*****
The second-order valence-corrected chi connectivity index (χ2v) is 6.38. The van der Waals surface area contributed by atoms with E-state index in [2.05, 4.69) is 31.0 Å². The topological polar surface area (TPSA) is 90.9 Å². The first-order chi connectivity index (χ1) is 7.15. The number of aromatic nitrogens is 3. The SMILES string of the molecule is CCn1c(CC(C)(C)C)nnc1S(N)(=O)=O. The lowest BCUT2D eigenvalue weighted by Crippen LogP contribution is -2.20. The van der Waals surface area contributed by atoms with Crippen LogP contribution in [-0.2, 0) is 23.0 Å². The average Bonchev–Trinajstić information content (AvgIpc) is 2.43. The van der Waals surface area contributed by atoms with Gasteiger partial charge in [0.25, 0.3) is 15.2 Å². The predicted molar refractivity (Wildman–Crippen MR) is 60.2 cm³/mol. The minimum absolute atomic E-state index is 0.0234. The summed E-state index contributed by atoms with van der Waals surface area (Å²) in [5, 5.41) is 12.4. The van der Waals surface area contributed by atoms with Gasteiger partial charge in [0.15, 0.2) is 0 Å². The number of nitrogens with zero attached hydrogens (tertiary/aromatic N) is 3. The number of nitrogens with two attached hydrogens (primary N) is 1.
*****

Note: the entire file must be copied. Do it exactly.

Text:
The second-order valence-corrected chi connectivity index (χ2v) is 6.38. The van der Waals surface area contributed by atoms with E-state index in [2.05, 4.69) is 31.0 Å². The topological polar surface area (TPSA) is 90.9 Å². The first-order chi connectivity index (χ1) is 7.15. The number of aromatic nitrogens is 3. The SMILES string of the molecule is CCn1c(CC(C)(C)C)nnc1S(N)(=O)=O. The lowest BCUT2D eigenvalue weighted by Crippen LogP contribution is -2.20. The van der Waals surface area contributed by atoms with Crippen LogP contribution in [-0.2, 0) is 23.0 Å². The average Bonchev–Trinajstić information content (AvgIpc) is 2.43. The van der Waals surface area contributed by atoms with Gasteiger partial charge in [0.25, 0.3) is 15.2 Å². The predicted molar refractivity (Wildman–Crippen MR) is 60.2 cm³/mol. The minimum absolute atomic E-state index is 0.0234. The summed E-state index contributed by atoms with van der Waals surface area (Å²) in [5, 5.41) is 12.4. The van der Waals surface area contributed by atoms with Gasteiger partial charge in [0.15, 0.2) is 0 Å². The number of nitrogens with zero attached hydrogens (tertiary/aromatic N) is 3. The number of nitrogens with two attached hydrogens (primary N) is 1.